The Ice Wine Cometh…

The Sweet Escape: Ice Wine

The Sweet Escape: Ice Wine

It’s sweet and rare, and if you knocked back a whole bottle by yourself, you might need a trip to your local ER to check your blood glucose levels. It’s ice wine and it’s mighty fine.  It’s taken me a little while to put these next couple of posts together. For one thing, there’s so much information about it, for another, I wanted to get it right.  Producers of true ice wine work very hard to accomplish what they do and in some chilly, low temps. Shrinkage is a given. So here we go, into the land of ice wine and snow …

Ice. Wine. Baby.

Ice wine is a rich, dessert wine made from the juice of partially frozen grapes. They must remain on the vine and harvested when temperatures dip to between -8 and -12 degrees Celsius over three consecutive days. The sugar content of the grapes at this time will be at its most concentrated. The water inside the juice is minimal resulting in extreme concentration of flavor, sweetness, aromatics and viscosity.

Iced Vineyard [image via David Boily|AFP|Getty Images]Canada (primarily the Niagara region) and Germany are the leading producers of ice wine (with an increasing number of good producers in Western New York and Ohio)  and yet it is still quite rare; yielding 5-10% of a normal harvest. The brisk temperatures that we complain about when we scrape off our cars are ideal for ice wine, but it’s a delicate balance. The colder the temperatures become, the more the grapes freeze and it can become more difficult to extract the juice. Most ice wine is harvested in late December to mid January when the lower temperatures stay constant. Before the harvest, ice wine grapes must be netted for protection from birds and animals. Picking is generally done by hand and much of the time at night, when the low temperatures stay most consistent.  The crush is also done outside to keep the must at a constant, cold temperature. If any thaw occurs, the water content inside the grapes will increase, potentially spoiling the sugar concentration. It’s these factors that make ice wine a premium wine product and legitimize the price of $30.00+/ 375ml. Think about it: you’ve got to give it up to those who go out in the middle of the night to pick and press grapes for you to enjoy.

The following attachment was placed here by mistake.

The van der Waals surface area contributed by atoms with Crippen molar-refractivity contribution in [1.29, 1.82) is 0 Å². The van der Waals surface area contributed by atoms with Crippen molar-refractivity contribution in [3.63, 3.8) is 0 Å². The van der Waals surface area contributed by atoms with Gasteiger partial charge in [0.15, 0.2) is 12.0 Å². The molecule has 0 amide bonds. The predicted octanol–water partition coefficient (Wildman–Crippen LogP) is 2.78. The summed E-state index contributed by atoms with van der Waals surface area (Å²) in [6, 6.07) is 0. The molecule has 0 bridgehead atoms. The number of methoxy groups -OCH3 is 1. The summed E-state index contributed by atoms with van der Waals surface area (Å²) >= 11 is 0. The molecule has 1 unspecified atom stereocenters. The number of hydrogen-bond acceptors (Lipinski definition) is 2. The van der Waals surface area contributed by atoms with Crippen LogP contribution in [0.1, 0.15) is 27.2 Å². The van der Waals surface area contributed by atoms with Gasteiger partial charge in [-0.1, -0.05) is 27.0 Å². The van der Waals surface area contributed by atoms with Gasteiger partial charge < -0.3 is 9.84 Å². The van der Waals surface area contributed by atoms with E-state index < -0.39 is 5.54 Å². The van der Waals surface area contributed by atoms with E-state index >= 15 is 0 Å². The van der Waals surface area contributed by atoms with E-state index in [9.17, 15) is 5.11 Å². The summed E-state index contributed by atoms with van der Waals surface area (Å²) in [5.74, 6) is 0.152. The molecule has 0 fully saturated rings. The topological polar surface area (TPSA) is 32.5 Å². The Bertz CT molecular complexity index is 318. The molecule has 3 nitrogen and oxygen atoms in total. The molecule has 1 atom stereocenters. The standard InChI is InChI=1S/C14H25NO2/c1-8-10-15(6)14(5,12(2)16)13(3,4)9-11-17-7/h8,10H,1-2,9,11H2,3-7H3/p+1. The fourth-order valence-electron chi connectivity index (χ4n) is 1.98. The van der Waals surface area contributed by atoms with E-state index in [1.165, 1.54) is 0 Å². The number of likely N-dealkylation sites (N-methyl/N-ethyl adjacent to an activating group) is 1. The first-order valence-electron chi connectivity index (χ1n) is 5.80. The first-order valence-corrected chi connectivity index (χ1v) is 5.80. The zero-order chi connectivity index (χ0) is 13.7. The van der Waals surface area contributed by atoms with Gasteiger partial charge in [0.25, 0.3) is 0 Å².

The best grapes for Icewine are those with thicker, more durable skins that will hold together during the freeze ~ thaw cycle common in cold weather. Grapes with higher acid, extremely high sugar yield the best. As with any wine, differing varieties produce different characteristics: Riesling has a green apple and honey vibe; Cabernet Franc produces a rich, berry, buttery character and Vidal, a good, hearty hybrid used commonly because of it’s durability gives a traditional raisin-y essence. Troutman Vineyards in Wooster, Ohio make an ice wine using Chambourcin, a rare, red varietal.

Grapes are 80-90% frozen to give the required concentration of sugar, which is measured by degrees Brix, typically 35 degrees. Brix is measured using hydrometer or refractometer. Both provide vital information about the amount of sugar that been dissolved and that will help the winemaker determine how much yeast to add, since yeast converts sugar into carbon dioxide and alcohol. The yeast used in ice wine must be one that can handle high sugar and not go too high in alcohol.  The yeast must be gradually acclimatized to increase the sugar environment. Fermentation can take 3-6 months and the percentage points in alcohol must progress slowly as this can increase spoilage if progressed too quickly.